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Old 10-20-2014, 10:34 AM   #21
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HIDHO Does the new boat use a different size chain?
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Old 10-20-2014, 12:28 PM   #22
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Quote:
Originally Posted by CPseudonym View Post
Duct tape the base of the cone closed. Put the cone in the empty locker and pack it full with 1/2" nylon rope to keep it from deforming. Duct tape the top hole closed. Add chain.
Or just fill it with expanding spray foam and trim off what comes out the ends.
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Old 10-20-2014, 12:49 PM   #23
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Originally Posted by HiDHo View Post
The 1986 Monk36 we previously used 5/16" HT chain and I just made it a routine to rearrange the chain after anchoring. The pyramiding did not happen every time but we did have occasional jamming and I know how frustrating it is when it happens. I thought that the shape of the chain locker had a lot to do with the problem. The Manatee we own now has two separate chain lockers that are very deep and I have not had any problems with jamming so far. I would try the rearranging method before adding a cone, etc.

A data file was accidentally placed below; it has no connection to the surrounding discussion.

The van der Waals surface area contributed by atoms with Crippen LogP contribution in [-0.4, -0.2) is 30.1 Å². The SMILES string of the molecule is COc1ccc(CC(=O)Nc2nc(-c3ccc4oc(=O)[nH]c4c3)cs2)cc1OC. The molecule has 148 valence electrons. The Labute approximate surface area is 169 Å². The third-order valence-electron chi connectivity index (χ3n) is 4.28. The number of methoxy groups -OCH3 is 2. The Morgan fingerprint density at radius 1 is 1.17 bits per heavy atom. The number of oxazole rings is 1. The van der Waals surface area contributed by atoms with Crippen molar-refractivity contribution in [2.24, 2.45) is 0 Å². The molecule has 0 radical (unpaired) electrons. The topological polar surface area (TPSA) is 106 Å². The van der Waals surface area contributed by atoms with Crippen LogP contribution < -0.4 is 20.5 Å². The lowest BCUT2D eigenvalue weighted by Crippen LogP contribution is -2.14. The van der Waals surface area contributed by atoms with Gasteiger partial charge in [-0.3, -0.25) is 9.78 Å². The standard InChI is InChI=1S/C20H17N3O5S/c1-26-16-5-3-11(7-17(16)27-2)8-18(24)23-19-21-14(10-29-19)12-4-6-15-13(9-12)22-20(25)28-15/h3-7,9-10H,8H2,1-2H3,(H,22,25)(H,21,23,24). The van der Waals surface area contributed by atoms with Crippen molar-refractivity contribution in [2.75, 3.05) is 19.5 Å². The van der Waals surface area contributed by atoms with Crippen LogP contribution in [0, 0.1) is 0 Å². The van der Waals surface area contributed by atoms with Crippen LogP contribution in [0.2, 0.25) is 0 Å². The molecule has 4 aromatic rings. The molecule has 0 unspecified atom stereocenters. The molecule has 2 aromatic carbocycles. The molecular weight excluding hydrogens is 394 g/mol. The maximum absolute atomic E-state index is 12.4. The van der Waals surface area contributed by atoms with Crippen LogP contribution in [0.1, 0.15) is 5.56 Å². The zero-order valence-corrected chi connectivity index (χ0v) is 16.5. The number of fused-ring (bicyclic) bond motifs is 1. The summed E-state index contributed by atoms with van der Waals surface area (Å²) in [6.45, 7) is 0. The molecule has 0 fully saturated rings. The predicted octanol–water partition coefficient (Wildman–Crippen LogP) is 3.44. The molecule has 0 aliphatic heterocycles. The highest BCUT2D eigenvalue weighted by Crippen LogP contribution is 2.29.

Bill
Or use an auto re-arranger like the cone concept is....
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Old 10-20-2014, 03:42 PM   #24
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Hidho: Probably the chain locker on my 2003 is the same as an 86 Monk but what did you do to rearrange the chain, knock the pile over and even it out? Thanks, please advise.
In any case I did look at some PVC fittings this morning, 4" sch 40 pipe
with cap (5" across) and a flange for 4" pipe for a base could be screwed down or mounted on a wider base to prevent tipping. It looks like that might work, it is fairly similar to the SS model posted earlier just a thicker shaft. about $25.
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Old 10-20-2014, 03:47 PM   #25
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Greetings,